BJP sees BSP as stronger rival than Samajwadi Party in UP | india | Hindustan Times
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BJP sees BSP as stronger rival than Samajwadi Party in UP

india Updated: Mar 19, 2014 01:43 IST
Sunita Aron

Amit Shah, Bharatiya Janata Party’s Uttar Pradesh in-charge, swears by what Narendra Modi says. But he dismissed the latter’s obsession with Samajwadi Party by placing it behind Bahujan Samaj Party in the final poll tally.

“BJP will emerge as the largest party (in UP) with at least 20 seats more than nearest rival BSP,” Shah said before dismissing SP as just the ‘ruling party’.

Shah’s view is strategic, as SP is facing anti-incumbency that could work in BSP’s favour. The scenario is almost a replay of the 2009 polls when chief minister Mayawati was sailing on the same boat as her successor Akhilesh Yadav finds himself today.

Many feel BJP would want BSP to win more seats as Mayawati is a potential post-poll ally, which is not the case with SP. Though Mayawati has intermittently attacked Modi and his ‘communal practices’, she is not averse to post-poll alliance albeit on her own terms.

In the past, she had publicly derided senior BJP leaders, including present party president Rajnath Singh and Lal Krishna Advani before stitching up alliances with BJP in UP. This did not alienate her from Muslims, who believe she weakened the saffron brigade in the process.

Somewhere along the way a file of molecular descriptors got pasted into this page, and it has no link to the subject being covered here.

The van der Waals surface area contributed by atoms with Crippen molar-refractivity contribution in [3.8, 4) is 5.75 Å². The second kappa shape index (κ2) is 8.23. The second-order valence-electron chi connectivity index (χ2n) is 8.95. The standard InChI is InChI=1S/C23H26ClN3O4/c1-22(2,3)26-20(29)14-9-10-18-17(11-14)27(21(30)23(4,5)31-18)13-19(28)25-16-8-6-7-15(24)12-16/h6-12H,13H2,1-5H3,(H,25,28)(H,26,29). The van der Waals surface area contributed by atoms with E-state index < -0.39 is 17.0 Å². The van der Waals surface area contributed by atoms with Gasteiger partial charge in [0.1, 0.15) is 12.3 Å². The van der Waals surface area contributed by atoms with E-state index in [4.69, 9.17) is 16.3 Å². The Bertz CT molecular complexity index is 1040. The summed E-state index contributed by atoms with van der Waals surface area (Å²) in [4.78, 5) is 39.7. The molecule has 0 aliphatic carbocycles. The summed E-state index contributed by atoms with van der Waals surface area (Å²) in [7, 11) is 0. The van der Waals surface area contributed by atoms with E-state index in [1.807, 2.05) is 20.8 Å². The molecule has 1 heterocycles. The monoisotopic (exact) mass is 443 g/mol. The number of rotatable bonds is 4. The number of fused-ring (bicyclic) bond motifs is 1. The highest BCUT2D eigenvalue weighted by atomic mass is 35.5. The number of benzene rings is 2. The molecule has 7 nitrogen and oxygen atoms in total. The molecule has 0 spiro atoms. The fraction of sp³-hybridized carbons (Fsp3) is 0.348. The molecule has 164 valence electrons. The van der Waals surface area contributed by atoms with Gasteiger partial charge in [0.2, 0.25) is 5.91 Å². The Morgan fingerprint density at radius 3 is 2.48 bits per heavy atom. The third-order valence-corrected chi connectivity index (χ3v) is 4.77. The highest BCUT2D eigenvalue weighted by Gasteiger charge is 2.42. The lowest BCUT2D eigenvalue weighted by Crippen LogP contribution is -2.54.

The focus on BSP is also believed to be part of BJP’s design to confuse Muslim voters who do not want the saffron party to win, perhaps with more intensity than in the polls after the demolition of Babri mosque.

The electoral strategy of SP and BSP has been to hold on to their core votes and ‘plus votes’. Muslims are ‘plus’ for both parties with Dalits as core voters for BSP and Yadavs for SP. The fate of the two parties invariably depend on which way the Muslim votes swing as well as the floating votes, or in Mayawati’s case ‘anti-incumbency votes’.

But Mayawati has been uncharacteristically silent in the run-up to the elections compared to bête noire Mulayam Singh Yadav. The latter has energised SP across the state – riot-scarred Muzaffarnagar included – apparently to earn the trust of Muslims.

Senior BSP leader Brajesh Pathak did not read much into the contrasting approach. He said: “BSP does it homework at the booth level. The Dalit-Muslim combine constitutes 40-60% of the vote bank in several constituencies of western UP. Why would Muslims vote for a losing party like Congress or SP carrying the Muzaffarnagar blot?”

“Wait till she hits the campaign trail from April 3,” said BSP state president Swamy Prasad Maurya.

According to KS Rana, political analyst from western UP, the ground realities point to BSP doing better than SP. “It will be BSP versus BJP in most western UP seats as Dalits form 20-25% of the voters. If Dalits combine with the Muslims, who are keeping off Jat-supported Rashtriya Lok Dal, Mayawati is bound to have an upper hand,” he said, doubting the BJP’s claim of attracting the Yadav votes.

Mayawati has so far fielded 18 Muslim candidates underscoring their importance for her party. This could consolidate Hindu votes, and BJP could gain in such a scenario.